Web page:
Condemnation And Eminent Domain Attorneys

Serving Clients Throughout Central Florida From Law Offices In DeLand

In our practice of representing Florida property owners and businesses involved in eminent domain proceedings, our efforts have been focused on private property owners and not governmental entities. Our sole focus in our eminent domain legal practice is protecting the rights of private property owners. The Board Certified in Real Estate Law attorneys at Taylor and Nordman, P.A., believe that private property rights granted by the United States Constitution and the Florida Constitution are keys to the freedoms we enjoy in this country.


Watch here for news story on one of our cases:

Sanford Airport Authority v. Byers Family Ltd., et al.

In The Circuit Court of the Eighteenth Judicial Circuit,

In and For Seminole County Florida

Case No.: 2011-CA-2576-13-G, Parcel P-90

About Eminent Domain And Condemnation

Eminent domain is the power of the governmental entity to take private property for a public use. Condemnation is the process in which eminent domain is exercised. Two of the more heavily litigated issues are whether the use is for a public purpose and the valuation of the taken property.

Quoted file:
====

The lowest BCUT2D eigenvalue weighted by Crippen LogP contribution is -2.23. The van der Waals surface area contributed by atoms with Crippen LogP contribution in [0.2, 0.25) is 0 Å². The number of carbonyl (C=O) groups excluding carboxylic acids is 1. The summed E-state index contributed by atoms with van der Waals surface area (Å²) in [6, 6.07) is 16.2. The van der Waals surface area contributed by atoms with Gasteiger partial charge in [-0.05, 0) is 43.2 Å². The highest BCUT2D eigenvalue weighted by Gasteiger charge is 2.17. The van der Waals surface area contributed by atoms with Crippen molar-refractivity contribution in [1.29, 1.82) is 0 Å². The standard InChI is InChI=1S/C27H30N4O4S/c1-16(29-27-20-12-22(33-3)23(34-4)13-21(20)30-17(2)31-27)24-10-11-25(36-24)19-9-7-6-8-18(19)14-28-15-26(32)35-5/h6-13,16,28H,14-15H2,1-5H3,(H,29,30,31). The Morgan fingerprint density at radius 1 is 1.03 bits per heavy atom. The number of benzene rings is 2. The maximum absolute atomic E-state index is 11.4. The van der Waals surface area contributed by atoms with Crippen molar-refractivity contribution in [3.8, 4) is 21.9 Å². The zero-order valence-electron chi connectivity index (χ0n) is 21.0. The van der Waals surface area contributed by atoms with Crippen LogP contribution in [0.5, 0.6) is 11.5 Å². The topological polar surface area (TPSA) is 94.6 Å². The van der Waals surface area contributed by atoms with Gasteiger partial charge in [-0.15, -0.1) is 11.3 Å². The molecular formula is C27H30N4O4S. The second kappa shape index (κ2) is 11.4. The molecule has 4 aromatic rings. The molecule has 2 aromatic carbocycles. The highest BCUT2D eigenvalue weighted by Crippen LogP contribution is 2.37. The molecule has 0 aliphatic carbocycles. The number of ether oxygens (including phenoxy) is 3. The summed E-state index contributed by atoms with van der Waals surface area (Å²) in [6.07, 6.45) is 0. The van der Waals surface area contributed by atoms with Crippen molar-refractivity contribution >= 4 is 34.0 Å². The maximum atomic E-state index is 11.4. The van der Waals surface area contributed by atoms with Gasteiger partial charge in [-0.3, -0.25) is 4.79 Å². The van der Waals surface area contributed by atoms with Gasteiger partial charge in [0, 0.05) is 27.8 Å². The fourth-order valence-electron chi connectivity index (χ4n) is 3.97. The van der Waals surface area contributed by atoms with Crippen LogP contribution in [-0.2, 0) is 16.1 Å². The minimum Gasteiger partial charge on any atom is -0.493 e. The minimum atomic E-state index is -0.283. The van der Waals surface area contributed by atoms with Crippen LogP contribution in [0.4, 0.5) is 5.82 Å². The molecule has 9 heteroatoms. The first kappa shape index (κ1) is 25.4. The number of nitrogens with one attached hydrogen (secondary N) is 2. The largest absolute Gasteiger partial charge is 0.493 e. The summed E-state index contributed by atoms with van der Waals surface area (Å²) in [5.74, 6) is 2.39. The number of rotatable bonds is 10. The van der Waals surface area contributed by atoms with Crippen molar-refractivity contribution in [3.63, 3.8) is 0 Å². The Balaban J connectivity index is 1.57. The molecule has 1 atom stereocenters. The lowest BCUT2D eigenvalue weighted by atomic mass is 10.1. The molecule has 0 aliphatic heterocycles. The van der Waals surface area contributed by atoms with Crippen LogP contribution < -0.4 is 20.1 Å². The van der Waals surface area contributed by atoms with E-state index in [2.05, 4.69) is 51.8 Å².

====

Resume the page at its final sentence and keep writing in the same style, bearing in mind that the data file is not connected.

Precondemnation planning — Dependent upon the circumstances, a property owner may have the opportunity to engage in precondemnation planning that may benefit the property owner.

Negotiating with the governmental authority — The acquiring entity generally engages an appraiser who regularly works for governmental entities to appraise the property for the entity and then may make an offer based upon its own appraisal.

Suit — If the presuit negotiations do not result in a voluntary sale, the governmental entity may file a suit against the property owner asserting eminent domain or condemnation rights.

Experts — The governmental entity engages experts such as appraisers, engineers and environmental engineers, and those experts may not agree with experts hired by the property owner. Under most circumstances the governmental authority will be responsible for the property owner's expert fees, including engineers, land planners and appraisers.

Attorney's fees and costs — Most of the time the governmental authority will be responsible for lawyer's fees and costs for the property owner.

Inverse condemnation — Generally when the government takes or makes use of a property without filing an eminent domain suit the owner may file an inverse condemnation suit.

Tax considerations — There can be tax implications and planning stemming from eminent domain, and Michael P. Nordman is a Certified Public Accountant who will work with the client's tax advisor.

Contact Us

Most often the initial consultation takes place in our office, but sometimes it may be more beneficial to meet at your home or property, especially if it is involved in the dispute. For more information on any real estate matter, or to schedule a consultation, please call us at 386-734-2558.